Aragorn: What do you fear, my lady?
Eowyn: A cage. To stay behind bars until use and old age accept them and all chance of valor has gone beyond recall or desire.
“It is very important to transcend the places that hold you.” – Rubin Carter, in The Hurricane
There are only a few things that have ever really scared me.
- The selfishness of my heart.
- That I might not be worth loving.
- That my love for others was fraudulent.
- That I might disappoint God.
- Injustice towards my children.
These have each taken turns possessing my attention, consuming my spirit. I have been, and though my spiritual muscle has been beefed up through use, continue to be vulnerable to them.
They come and go, in decreasing intensity, as my days go by. I hate them, but they have also become my friends, my most faithful allies in ushering me to my place, on my knees, before God.
But there is one fear that is ever-present. It eats at me consistently, and it is my best of friends, my most loyal ally in keeping the fire of love burning between me and my Maker. It stirs me to belief and action when I look it in the eyes, and it stares at me awaiting my attention when I momentarily ignore it to settle in and watch TV.
It is my fear of contentment.
There is a good kind of contentment. It is other-worldly, and captured by a verse in a book that chose me long ago, written by a man who has been dead over 2000 years, but is still teaching me: “I have learned the secret of being content in any and every situation, whether well fed or hungry, whether living in plenty or in want. I can do everything through him who gives me strength.” – Paul, in Philippians 4:13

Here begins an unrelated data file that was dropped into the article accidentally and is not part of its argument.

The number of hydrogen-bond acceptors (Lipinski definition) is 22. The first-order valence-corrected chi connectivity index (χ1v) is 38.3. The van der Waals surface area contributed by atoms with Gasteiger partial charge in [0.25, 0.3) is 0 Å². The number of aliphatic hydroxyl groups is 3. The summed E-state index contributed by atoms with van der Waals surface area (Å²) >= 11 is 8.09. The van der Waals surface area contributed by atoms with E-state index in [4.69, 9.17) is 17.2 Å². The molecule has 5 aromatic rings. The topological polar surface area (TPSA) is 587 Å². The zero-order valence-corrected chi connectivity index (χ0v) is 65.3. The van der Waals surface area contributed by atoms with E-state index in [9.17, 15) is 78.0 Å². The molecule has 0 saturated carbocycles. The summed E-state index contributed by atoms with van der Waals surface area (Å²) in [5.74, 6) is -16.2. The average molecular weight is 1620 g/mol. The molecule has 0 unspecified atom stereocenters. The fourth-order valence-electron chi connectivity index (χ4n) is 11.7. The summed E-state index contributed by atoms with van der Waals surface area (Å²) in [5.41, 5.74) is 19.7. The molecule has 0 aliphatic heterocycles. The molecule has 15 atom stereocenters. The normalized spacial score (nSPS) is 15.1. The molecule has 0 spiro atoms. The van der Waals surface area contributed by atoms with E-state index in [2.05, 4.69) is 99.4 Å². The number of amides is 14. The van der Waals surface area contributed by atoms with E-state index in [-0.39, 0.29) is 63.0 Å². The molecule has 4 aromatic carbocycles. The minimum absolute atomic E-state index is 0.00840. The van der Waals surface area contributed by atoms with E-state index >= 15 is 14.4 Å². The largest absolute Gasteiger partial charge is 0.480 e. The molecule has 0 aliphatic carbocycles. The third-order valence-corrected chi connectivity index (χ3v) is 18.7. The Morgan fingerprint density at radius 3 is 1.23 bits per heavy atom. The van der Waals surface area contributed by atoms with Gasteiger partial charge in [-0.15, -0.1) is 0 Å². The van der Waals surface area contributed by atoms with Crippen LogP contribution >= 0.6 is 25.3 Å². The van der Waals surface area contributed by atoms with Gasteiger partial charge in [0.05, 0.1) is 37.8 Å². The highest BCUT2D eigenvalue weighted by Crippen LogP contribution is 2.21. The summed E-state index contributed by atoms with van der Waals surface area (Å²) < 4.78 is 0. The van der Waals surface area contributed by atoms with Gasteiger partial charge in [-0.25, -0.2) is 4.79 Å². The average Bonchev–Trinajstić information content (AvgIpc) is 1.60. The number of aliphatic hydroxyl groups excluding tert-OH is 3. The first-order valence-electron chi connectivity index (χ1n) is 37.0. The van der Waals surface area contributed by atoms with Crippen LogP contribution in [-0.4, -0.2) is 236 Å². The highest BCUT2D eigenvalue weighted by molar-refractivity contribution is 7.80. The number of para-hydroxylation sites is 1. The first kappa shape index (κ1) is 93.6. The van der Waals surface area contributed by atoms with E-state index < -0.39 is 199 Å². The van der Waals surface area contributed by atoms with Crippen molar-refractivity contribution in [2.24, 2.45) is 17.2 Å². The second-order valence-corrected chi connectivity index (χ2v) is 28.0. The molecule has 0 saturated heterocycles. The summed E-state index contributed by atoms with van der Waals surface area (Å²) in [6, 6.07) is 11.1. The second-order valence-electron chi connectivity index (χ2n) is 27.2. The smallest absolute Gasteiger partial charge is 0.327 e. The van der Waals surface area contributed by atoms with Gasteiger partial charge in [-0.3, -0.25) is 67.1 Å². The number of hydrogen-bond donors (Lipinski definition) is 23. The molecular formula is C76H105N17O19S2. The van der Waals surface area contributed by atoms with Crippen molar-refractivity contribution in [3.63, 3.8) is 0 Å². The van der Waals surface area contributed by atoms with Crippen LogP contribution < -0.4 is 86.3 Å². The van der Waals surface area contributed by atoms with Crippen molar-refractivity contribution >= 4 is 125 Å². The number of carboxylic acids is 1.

That contentment does not scare me. That is the kind I crave. A capacity to be and live the same wherever I am, with whoever I am with, in whatever circumstance, doing everything that I should do, no matter what, because of His strength.
It is the bad kind of contentment that I fear. It is captured by another verse in that book: “We do not want you to become lazy , but to imitate those who through faith and patience inherit what has been promised. We want you to show diligence to the very end.” – Heb 6:11-12
I can see it so clearly, even as I sense most others around can’t, or won’t, mostly because they don’t have or make the time to acknowledge it. I feels a bit like Neo and his crew in the Matrix, surrounded by people living busy, hurried, even good lives, but oblivious that they are mindlessly subscribing to a system that is designed to keep them asleep… or content.
I fear being content with that system. The system woos me. It courts me. It invites me to submit, to comply, even offering to slap some Christian labels on me that I might enjoy, and just enough difficulty to feel like I’m a martyr for Christ, without really being one. It’s like it knows me.
But my fear of contentment keeps me going. It keeps me believing. It keeps me dreaming. It keeps me rebelling, creating, insisting, and moving. It keeps me loving.
I do NOT want to lose that fear, and I am in more danger of it than I have ever been, because I have the choice to make my current spot very comfortable, and that is seductive. But if I drop nicely into this system, and I allow use or old age to make me accept them, I would be dead already without even knowing it.
And ignorance would be “bliss”. That is why it is tempting.
But it would not be life. That is why I’m grateful for my friend… my fear of it.
It is very important to transcend the places that hold you. The only perk that I can think of that an actual prison has is that it is clearly visible, and its dangers overt and obvious. The invisible one that all of us live in, not so much.
I have no bow to tie this piece up with, even though it is Christmas. I write it as a warning, and it is not for you.
It is for me.